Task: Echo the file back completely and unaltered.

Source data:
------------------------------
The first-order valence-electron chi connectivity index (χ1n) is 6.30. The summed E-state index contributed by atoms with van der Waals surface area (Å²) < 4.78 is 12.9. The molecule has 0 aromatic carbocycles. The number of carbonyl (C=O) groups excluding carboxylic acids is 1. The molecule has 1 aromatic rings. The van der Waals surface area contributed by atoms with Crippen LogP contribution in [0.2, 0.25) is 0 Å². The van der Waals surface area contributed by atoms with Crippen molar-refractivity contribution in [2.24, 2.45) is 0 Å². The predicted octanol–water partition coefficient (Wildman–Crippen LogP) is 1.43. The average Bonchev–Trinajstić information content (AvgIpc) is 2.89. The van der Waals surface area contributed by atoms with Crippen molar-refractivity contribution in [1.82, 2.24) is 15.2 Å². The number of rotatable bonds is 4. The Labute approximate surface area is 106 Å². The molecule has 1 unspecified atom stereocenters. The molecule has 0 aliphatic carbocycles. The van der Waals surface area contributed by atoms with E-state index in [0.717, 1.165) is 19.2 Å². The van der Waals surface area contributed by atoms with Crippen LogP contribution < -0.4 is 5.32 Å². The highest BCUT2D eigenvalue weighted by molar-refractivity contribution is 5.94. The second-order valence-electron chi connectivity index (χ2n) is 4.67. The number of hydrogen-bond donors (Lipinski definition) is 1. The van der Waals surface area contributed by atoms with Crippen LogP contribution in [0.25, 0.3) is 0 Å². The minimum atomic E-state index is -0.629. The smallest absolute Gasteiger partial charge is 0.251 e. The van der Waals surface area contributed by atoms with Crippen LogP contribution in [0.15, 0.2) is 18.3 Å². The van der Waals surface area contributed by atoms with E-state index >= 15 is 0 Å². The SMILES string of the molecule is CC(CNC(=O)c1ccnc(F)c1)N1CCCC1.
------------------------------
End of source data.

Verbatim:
The first-order valence-electron chi connectivity index (χ1n) is 6.30. The summed E-state index contributed by atoms with van der Waals surface area (Å²) < 4.78 is 12.9. The molecule has 0 aromatic carbocycles. The number of carbonyl (C=O) groups excluding carboxylic acids is 1. The molecule has 1 aromatic rings. The van der Waals surface area contributed by atoms with Crippen LogP contribution in [0.2, 0.25) is 0 Å². The van der Waals surface area contributed by atoms with Crippen molar-refractivity contribution in [2.24, 2.45) is 0 Å². The predicted octanol–water partition coefficient (Wildman–Crippen LogP) is 1.43. The average Bonchev–Trinajstić information content (AvgIpc) is 2.89. The van der Waals surface area contributed by atoms with Crippen molar-refractivity contribution in [1.82, 2.24) is 15.2 Å². The number of rotatable bonds is 4. The Labute approximate surface area is 106 Å². The molecule has 1 unspecified atom stereocenters. The molecule has 0 aliphatic carbocycles. The van der Waals surface area contributed by atoms with E-state index in [0.717, 1.165) is 19.2 Å². The van der Waals surface area contributed by atoms with Crippen LogP contribution < -0.4 is 5.32 Å². The highest BCUT2D eigenvalue weighted by molar-refractivity contribution is 5.94. The second-order valence-electron chi connectivity index (χ2n) is 4.67. The number of hydrogen-bond donors (Lipinski definition) is 1. The van der Waals surface area contributed by atoms with Crippen LogP contribution in [0.25, 0.3) is 0 Å². The minimum atomic E-state index is -0.629. The smallest absolute Gasteiger partial charge is 0.251 e. The van der Waals surface area contributed by atoms with Crippen LogP contribution in [0.15, 0.2) is 18.3 Å². The van der Waals surface area contributed by atoms with E-state index >= 15 is 0 Å². The SMILES string of the molecule is CC(CNC(=O)c1ccnc(F)c1)N1CCCC1.